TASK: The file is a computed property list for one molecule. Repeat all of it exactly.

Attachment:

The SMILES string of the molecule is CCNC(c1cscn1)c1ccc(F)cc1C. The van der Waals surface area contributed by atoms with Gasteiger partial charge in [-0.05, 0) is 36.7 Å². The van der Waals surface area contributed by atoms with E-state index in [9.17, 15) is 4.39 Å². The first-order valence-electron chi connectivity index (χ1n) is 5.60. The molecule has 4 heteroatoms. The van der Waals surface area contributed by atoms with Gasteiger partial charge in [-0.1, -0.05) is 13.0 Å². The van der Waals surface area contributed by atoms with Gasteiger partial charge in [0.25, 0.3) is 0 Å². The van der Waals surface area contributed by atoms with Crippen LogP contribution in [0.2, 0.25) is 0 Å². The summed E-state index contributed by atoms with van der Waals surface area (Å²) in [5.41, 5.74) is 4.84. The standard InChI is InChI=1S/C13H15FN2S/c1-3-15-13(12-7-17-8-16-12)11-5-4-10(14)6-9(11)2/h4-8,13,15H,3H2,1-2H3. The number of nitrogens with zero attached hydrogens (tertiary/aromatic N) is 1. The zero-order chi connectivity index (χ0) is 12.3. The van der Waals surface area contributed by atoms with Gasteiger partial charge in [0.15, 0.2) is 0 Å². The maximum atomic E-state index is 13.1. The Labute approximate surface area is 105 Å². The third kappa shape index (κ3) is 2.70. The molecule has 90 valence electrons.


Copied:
The SMILES string of the molecule is CCNC(c1cscn1)c1ccc(F)cc1C. The van der Waals surface area contributed by atoms with Gasteiger partial charge in [-0.05, 0) is 36.7 Å². The van der Waals surface area contributed by atoms with E-state index in [9.17, 15) is 4.39 Å². The first-order valence-electron chi connectivity index (χ1n) is 5.60. The molecule has 4 heteroatoms. The van der Waals surface area contributed by atoms with Gasteiger partial charge in [-0.1, -0.05) is 13.0 Å². The van der Waals surface area contributed by atoms with Gasteiger partial charge in [0.25, 0.3) is 0 Å². The van der Waals surface area contributed by atoms with Crippen LogP contribution in [0.2, 0.25) is 0 Å². The summed E-state index contributed by atoms with van der Waals surface area (Å²) in [5.41, 5.74) is 4.84. The standard InChI is InChI=1S/C13H15FN2S/c1-3-15-13(12-7-17-8-16-12)11-5-4-10(14)6-9(11)2/h4-8,13,15H,3H2,1-2H3. The number of nitrogens with zero attached hydrogens (tertiary/aromatic N) is 1. The zero-order chi connectivity index (χ0) is 12.3. The van der Waals surface area contributed by atoms with Gasteiger partial charge in [0.15, 0.2) is 0 Å². The maximum atomic E-state index is 13.1. The Labute approximate surface area is 105 Å². The third kappa shape index (κ3) is 2.70. The molecule has 90 valence electrons.